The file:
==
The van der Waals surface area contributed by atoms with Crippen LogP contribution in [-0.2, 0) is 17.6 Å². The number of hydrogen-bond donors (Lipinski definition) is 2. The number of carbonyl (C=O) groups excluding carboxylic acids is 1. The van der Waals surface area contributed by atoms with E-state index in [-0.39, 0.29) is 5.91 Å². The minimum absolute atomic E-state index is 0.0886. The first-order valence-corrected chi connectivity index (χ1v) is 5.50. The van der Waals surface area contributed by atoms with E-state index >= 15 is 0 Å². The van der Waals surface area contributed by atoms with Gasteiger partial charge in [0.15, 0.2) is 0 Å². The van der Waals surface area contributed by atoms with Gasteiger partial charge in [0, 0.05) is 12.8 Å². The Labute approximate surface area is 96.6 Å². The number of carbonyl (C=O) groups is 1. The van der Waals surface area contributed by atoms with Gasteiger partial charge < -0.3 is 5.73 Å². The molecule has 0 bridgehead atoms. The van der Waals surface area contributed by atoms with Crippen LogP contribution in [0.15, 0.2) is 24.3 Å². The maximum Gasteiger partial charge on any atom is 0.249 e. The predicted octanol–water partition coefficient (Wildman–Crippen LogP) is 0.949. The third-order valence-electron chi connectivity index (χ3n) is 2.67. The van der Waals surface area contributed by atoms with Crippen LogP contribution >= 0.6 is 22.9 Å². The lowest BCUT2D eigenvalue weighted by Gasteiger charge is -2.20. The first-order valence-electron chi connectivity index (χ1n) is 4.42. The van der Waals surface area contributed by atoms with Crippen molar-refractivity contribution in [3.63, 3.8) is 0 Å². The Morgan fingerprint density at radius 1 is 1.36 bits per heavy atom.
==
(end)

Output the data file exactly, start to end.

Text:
The van der Waals surface area contributed by atoms with Crippen LogP contribution in [-0.2, 0) is 17.6 Å². The number of hydrogen-bond donors (Lipinski definition) is 2. The number of carbonyl (C=O) groups excluding carboxylic acids is 1. The van der Waals surface area contributed by atoms with E-state index in [-0.39, 0.29) is 5.91 Å². The minimum absolute atomic E-state index is 0.0886. The first-order valence-corrected chi connectivity index (χ1v) is 5.50. The van der Waals surface area contributed by atoms with E-state index >= 15 is 0 Å². The van der Waals surface area contributed by atoms with Gasteiger partial charge in [0.15, 0.2) is 0 Å². The van der Waals surface area contributed by atoms with Gasteiger partial charge in [0, 0.05) is 12.8 Å². The Labute approximate surface area is 96.6 Å². The number of carbonyl (C=O) groups is 1. The van der Waals surface area contributed by atoms with Gasteiger partial charge < -0.3 is 5.73 Å². The molecule has 0 bridgehead atoms. The van der Waals surface area contributed by atoms with Crippen LogP contribution in [0.15, 0.2) is 24.3 Å². The maximum Gasteiger partial charge on any atom is 0.249 e. The predicted octanol–water partition coefficient (Wildman–Crippen LogP) is 0.949. The third-order valence-electron chi connectivity index (χ3n) is 2.67. The van der Waals surface area contributed by atoms with Crippen LogP contribution >= 0.6 is 22.9 Å². The lowest BCUT2D eigenvalue weighted by Gasteiger charge is -2.20. The first-order valence-electron chi connectivity index (χ1n) is 4.42. The van der Waals surface area contributed by atoms with Crippen molar-refractivity contribution in [3.63, 3.8) is 0 Å². The Morgan fingerprint density at radius 1 is 1.36 bits per heavy atom.